Saturday, April 26, 2014
Today is the 23rd day of the A to Z April Challenge. As we begin to wind down in our last few days of this blog hop, participants are still posting every day (except Sunday) on a letter of the alphabet. If you'd like to visit other players, got to the main web page by clicking HERE.
I chose Fantasy as my theme and today is about the werewolf.
Werewolf fiction denotes the portrayal of werewolves and other shapeshifting man/woman-beasts, in the media of literature, drama, film, games, and music. Werewolf literature includes folklore, legend, saga, fairy tales, Gothic and Horror fiction, fantasy fiction and poetry. Such stories may be supernatural, symbolic or allegorical. A classic American cinematic example of the theme is The Wolf Man (1941) and in later films joins with Frankenstein's monster and Count Dracula, as one of the three famous icons of the modern day horror. However, werewolf fiction is an exceptionally diverse genre with ancient folkloric roots and manifold modern re-interpretations.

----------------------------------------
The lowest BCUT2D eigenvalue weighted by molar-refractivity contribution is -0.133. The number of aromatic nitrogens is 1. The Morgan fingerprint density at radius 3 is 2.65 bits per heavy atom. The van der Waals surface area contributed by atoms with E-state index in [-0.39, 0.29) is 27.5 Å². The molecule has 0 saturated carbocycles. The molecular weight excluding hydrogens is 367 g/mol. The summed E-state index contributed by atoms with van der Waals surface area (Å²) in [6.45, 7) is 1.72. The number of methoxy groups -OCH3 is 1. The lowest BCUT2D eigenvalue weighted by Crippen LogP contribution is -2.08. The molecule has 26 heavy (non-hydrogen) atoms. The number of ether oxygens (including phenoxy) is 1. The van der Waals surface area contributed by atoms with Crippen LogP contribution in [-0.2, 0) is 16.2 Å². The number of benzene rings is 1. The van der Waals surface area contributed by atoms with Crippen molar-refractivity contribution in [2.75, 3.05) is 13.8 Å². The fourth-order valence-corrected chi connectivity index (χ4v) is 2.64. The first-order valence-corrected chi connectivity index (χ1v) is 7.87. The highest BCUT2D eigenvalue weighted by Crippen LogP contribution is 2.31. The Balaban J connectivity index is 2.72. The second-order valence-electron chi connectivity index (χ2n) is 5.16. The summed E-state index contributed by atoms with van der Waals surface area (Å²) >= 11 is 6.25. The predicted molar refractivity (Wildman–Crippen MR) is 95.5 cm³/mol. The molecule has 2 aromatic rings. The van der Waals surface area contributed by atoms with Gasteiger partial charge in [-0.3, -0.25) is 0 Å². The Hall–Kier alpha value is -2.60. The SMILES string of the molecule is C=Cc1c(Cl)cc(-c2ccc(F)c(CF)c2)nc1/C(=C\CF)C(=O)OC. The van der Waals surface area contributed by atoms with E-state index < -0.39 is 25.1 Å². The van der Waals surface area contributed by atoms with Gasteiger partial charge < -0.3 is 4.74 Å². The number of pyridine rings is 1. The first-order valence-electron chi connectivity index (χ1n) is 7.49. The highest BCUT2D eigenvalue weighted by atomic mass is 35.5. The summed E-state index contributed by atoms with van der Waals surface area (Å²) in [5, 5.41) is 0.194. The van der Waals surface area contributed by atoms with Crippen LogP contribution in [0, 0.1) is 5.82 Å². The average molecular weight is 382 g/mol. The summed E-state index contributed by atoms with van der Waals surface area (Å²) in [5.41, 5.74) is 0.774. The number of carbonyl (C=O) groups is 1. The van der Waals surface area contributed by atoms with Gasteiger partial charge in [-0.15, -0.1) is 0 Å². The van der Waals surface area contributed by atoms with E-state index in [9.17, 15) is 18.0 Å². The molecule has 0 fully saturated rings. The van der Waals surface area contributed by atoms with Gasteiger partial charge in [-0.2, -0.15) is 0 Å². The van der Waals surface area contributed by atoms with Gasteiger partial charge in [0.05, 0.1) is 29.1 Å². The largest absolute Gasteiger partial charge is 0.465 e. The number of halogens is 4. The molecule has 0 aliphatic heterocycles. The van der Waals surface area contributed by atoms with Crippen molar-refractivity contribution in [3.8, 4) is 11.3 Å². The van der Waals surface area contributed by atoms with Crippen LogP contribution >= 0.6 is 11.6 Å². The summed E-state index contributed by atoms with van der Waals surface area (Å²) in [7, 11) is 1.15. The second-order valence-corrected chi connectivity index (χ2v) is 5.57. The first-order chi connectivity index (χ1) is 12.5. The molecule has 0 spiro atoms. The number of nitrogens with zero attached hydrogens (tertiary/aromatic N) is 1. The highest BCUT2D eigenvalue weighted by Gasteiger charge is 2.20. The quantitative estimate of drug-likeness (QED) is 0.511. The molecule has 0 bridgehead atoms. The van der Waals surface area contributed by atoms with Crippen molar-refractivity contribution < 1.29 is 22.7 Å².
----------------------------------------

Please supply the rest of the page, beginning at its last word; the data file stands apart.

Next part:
In Greek Mythology, there is a story of an Arcadian King called Lycaon who tested Zeus by serving him a dish of his slaughtered and dismembered son to see if Zeus was really all knowing. As punishment for his trickery, Zeus transformed Lycaon into a wolf and killed his 50 sons by lightning bolts, but supposedly revived Lycaon's son Nyctimus, who the king had slaughtered.
In medieval romances, such as Bisclavret, and Guillaume de Palerme the werewolf is relatively benign, appearing as the victim of evil magic and aiding knights errant.
However, in most legends influenced by medieval theology the werewolf was a satanic beast with a craving for human flesh.
This poem was found about becoming a werewolf:
Even a man who is pure of heart
And says his prayers by night
May become a wolf
When the wolfbane blooms
And the autumn moon is bright
Have you used werewolves in your stories?